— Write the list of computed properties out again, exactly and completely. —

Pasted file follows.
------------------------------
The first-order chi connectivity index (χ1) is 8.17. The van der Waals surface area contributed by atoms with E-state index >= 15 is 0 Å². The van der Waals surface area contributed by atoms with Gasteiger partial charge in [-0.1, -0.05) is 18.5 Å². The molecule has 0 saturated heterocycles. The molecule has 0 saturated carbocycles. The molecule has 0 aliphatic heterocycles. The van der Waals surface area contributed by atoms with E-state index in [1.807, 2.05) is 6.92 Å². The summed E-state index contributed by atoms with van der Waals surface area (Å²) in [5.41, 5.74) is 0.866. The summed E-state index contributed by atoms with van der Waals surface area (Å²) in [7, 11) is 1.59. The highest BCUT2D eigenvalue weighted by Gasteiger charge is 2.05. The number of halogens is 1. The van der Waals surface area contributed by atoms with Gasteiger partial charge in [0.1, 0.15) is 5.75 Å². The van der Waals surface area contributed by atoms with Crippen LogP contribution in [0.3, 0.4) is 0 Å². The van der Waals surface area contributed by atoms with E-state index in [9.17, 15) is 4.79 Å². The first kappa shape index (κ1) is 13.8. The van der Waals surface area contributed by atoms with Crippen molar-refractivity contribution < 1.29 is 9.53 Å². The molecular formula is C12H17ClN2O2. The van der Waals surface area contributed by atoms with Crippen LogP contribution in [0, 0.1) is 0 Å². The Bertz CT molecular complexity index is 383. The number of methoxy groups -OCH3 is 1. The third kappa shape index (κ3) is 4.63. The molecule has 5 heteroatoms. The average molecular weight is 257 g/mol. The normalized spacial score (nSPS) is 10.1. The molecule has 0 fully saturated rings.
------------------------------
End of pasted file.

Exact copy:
The first-order chi connectivity index (χ1) is 8.17. The van der Waals surface area contributed by atoms with E-state index >= 15 is 0 Å². The van der Waals surface area contributed by atoms with Gasteiger partial charge in [-0.1, -0.05) is 18.5 Å². The molecule has 0 saturated heterocycles. The molecule has 0 saturated carbocycles. The molecule has 0 aliphatic heterocycles. The van der Waals surface area contributed by atoms with E-state index in [1.807, 2.05) is 6.92 Å². The summed E-state index contributed by atoms with van der Waals surface area (Å²) in [5.41, 5.74) is 0.866. The summed E-state index contributed by atoms with van der Waals surface area (Å²) in [7, 11) is 1.59. The highest BCUT2D eigenvalue weighted by Gasteiger charge is 2.05. The number of halogens is 1. The van der Waals surface area contributed by atoms with Gasteiger partial charge in [0.1, 0.15) is 5.75 Å². The van der Waals surface area contributed by atoms with Crippen LogP contribution in [0.3, 0.4) is 0 Å². The van der Waals surface area contributed by atoms with E-state index in [9.17, 15) is 4.79 Å². The first kappa shape index (κ1) is 13.8. The van der Waals surface area contributed by atoms with Crippen molar-refractivity contribution < 1.29 is 9.53 Å². The molecular formula is C12H17ClN2O2. The van der Waals surface area contributed by atoms with Crippen LogP contribution in [0, 0.1) is 0 Å². The Bertz CT molecular complexity index is 383. The number of methoxy groups -OCH3 is 1. The third kappa shape index (κ3) is 4.63. The molecule has 5 heteroatoms. The average molecular weight is 257 g/mol. The normalized spacial score (nSPS) is 10.1. The molecule has 0 fully saturated rings.